The last three or so years of his life, Blaine spent a lot of time at the ranch. He was a great hand and an even better friend.  We miss him.

So on this evening of the one year anniversary of his passing from this world, and now having been through each 'ranching' season of the year with out Blaine, here is a tribute to a 'Good Feller' as shared by Jarvis Sorenson as Blaine's funeral:

Four Little Words
Four little words have stuck in my mind
From the time I was just a small child
“There’s a good feller” is what he would say
When he talked of the men he admired

I remember those men he talked about
Sure ‘nuff cowboys, tough, but kind
They said what they meant and meant what they said
These men are gettin’ harder to find

“There’s a good feller,” meant he was true to his word
That’s all you expect of a man
You knew for sure he was proud to meet you
By the genuine shake of his hand

“There’s a good feller,” meant you could depend
On this man no matter the task
Never got too tough, too cold, or too late
For his help, all you need do is ask

“There’s a good feller,” meant he had a light hand
Be it with horses or cattle or crew
He spent most of his life learning this cowboy trade
And he’d be honored to teach it to you

“There’ a good feller” meant don’t ask him to do
What ain’t on a true and honest track
He knows it’s easier to keep a good reputation
Than it is to try to build one back

“There’s a good feller,” meant he’s a fair-minded man
He helped write cowboyin’s unwritten laws
He won’t ask you to do what he wouldn’t do
Yet knows, at times, the short end you’ll draw

“There’s a good feller,” meant, when he’s down on his luck
He can still hold his head way up high
‘Cause he did his best and gave it his all
He knows with faith and God’s help he’ll get by

“There’s a good feller,” just four little words
And their meaning won’t run all that deep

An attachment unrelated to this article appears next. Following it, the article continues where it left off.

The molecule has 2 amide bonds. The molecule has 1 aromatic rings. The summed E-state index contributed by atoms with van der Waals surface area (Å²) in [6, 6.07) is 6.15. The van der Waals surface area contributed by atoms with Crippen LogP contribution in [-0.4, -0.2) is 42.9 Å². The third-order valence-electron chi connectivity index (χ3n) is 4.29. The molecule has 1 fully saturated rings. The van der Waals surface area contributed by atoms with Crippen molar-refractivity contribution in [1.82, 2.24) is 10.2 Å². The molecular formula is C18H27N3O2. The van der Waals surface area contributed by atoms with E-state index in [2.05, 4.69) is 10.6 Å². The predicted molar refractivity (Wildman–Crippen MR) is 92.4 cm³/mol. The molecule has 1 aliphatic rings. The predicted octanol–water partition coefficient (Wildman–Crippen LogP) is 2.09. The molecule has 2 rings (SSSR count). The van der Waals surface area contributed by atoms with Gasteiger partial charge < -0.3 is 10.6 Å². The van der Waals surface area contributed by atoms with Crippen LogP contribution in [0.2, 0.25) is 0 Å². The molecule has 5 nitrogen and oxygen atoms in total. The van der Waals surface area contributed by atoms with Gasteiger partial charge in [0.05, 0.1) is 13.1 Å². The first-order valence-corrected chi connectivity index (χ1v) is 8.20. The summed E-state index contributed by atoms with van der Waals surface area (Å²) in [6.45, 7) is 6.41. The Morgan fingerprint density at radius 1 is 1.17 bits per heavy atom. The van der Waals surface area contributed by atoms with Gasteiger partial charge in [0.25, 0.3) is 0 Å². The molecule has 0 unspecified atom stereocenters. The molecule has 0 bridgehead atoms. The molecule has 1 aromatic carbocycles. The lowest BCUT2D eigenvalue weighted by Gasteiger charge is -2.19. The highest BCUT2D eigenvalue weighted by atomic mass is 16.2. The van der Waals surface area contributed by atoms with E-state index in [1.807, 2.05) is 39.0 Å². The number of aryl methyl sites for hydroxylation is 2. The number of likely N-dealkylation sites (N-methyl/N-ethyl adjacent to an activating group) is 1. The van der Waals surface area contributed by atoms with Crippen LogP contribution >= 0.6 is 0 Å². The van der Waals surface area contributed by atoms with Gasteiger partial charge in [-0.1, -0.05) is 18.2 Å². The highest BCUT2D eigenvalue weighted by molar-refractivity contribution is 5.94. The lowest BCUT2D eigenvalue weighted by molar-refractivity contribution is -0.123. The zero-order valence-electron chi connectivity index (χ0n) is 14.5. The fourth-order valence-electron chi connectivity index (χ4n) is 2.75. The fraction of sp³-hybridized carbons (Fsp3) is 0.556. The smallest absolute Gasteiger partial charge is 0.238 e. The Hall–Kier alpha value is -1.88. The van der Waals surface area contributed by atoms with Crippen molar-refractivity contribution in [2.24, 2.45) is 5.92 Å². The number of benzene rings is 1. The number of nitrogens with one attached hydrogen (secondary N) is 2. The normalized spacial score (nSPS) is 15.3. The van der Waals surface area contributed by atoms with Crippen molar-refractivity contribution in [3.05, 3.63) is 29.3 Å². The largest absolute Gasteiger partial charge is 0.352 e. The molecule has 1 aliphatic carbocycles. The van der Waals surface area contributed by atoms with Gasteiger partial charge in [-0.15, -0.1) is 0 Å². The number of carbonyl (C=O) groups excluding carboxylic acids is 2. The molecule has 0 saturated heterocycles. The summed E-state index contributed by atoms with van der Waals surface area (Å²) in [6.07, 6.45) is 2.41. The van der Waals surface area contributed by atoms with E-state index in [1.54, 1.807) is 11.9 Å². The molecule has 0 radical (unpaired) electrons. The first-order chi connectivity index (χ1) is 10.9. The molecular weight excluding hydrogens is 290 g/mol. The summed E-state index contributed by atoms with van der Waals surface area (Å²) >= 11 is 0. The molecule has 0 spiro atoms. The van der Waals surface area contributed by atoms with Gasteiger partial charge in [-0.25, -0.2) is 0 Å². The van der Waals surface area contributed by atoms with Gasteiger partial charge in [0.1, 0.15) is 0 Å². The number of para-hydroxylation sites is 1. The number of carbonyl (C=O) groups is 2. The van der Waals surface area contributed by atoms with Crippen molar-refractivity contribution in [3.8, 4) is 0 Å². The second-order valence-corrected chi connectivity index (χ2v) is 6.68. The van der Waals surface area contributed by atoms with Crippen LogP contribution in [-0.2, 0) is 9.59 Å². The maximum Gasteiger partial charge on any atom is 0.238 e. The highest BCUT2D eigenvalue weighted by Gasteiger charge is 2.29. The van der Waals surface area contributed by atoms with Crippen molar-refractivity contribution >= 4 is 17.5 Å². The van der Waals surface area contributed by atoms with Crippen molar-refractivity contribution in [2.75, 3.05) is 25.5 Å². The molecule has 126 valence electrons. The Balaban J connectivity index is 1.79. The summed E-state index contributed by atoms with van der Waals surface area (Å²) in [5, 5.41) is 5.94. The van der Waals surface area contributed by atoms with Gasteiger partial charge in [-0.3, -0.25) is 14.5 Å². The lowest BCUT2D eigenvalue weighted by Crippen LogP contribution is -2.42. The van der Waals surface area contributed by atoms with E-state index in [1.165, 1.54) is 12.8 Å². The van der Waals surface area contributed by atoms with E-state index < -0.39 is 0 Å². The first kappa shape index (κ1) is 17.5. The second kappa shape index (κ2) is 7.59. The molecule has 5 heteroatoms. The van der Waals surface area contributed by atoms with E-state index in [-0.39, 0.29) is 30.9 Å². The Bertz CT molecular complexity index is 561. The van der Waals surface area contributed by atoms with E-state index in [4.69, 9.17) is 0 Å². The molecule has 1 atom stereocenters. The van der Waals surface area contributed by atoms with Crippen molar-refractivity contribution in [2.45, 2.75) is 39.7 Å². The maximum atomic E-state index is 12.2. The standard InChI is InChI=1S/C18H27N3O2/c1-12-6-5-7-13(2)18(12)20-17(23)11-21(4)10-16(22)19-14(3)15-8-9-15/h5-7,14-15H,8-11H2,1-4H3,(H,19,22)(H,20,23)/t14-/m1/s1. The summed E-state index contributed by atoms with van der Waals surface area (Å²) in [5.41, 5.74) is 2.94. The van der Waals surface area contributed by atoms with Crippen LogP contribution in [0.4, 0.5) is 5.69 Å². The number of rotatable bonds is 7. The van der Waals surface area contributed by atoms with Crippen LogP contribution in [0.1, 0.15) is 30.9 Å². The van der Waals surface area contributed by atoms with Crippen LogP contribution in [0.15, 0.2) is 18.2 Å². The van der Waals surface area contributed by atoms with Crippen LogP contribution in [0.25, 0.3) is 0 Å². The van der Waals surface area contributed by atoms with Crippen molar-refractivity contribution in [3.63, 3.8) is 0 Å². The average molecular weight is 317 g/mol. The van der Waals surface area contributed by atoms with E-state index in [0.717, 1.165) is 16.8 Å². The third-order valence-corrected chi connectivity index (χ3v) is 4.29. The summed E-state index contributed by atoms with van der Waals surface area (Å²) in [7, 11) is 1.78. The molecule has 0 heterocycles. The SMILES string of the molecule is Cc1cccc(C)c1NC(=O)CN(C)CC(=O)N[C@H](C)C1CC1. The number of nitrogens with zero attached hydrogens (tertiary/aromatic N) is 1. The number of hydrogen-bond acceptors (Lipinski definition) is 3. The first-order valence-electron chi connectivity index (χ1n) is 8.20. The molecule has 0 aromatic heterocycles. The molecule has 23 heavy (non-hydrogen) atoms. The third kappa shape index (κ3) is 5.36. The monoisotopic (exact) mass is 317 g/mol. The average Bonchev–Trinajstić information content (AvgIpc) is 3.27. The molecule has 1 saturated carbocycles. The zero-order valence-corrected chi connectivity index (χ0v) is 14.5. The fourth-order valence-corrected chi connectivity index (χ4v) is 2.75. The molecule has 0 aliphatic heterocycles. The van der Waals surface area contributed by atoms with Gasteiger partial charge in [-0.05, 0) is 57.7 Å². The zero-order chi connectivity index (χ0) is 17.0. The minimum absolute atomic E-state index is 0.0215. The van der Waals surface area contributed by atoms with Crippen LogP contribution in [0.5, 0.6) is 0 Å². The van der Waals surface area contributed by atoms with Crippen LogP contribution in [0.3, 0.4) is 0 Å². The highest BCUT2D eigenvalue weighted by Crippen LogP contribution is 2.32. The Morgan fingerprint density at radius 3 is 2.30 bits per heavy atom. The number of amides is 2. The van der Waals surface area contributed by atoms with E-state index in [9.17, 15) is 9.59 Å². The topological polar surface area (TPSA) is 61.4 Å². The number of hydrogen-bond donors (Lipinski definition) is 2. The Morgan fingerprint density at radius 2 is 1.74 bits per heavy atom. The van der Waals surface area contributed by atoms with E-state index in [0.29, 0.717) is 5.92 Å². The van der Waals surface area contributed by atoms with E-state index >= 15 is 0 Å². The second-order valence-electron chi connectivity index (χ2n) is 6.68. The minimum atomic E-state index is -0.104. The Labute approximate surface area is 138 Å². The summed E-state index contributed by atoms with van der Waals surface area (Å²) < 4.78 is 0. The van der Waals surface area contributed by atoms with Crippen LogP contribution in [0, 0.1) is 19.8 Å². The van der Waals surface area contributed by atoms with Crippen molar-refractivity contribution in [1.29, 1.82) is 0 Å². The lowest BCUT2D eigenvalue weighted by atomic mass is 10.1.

But when Dad would use ‘em to describe certain men
You knew they were at the top of the heap

“There’s a good feller,” just four little words
But they’ve always been favorites of mine
If after my trails end, my name’s brought up
“There’s a good feller” would suit me just fine

© Jay Snider, All rights reserved

Post Script - As all good procrastinator do, I sat down to blog this tribute a few short hours before wanting to post it.  When I went to Jay Snider's website for FOUR LITTLE WORDS and found the copyright, I immediately emailed him for permission to print it.  He responded to my request with gracious permission to print his pieces and added that after reading the blog, this next piece too might be one for this moment.  I read it and believe that Blaine would love it too.

Of Horses and Men

Some are blessed with tranquil passing
while others met a tragic end.
Truth is, it's never easy
when you've lost a trusted friend.

As horses go, it's sometimes told
in simple words that cowboys use.
He darn sure was a good one.
He’s the kind you hate to lose.

He’s the kind you'd ride the river with,
roam the canyons and the breaks.
In rough country and wild cattle,
he’d be the one you’d take.

His efforts weren’t ruled by stature.
With him you’d finish what you’d start.
His limits were governed only
by the dimension of his heart.

His expectations were simple,
merely fairness from a friend.
But when he’d feel the need to run,
don't try to fence him in.

Pure poetry in motion
as across the plains he’d fly.
A tried and true compadre
in a seasoned cowboy’s eye.

His courage was unmatched by mortal men
from conquistadors to kings.
Cowboys sing his praises
at roundups in the spring.

Ain’t it strange how thoughts of horses lost
mirror those of men passed on.
And though they’ve gone to glory
their spirit’s never gone.

Sometimes simple words seem best
when final words we choose.
He darn sure was a good one.
He’s the kind you hate to lose.

Copyright: Jay Snider 2004 All rights reserved


Monday, August 20, 2012

Back to school...

Greetings from Elkhorn Creek Ranch near the epicenter of the Bakken oil formation.

It is true.  It is back to school time.  Although Kyle is not a school age child yet, he starts preschool this year at Wiggles and Giggles.  So when Tessa, the owner and manager of his child care facility called to confirm his enrollment today, it was a firm reminder that 'back to school' is upon us.  Shortly after that phone call, Brad sent a text letting me know that he was on his way to NDSU with classes starting tomorrow.  Yes, it is back to school everywhere in North Dakota.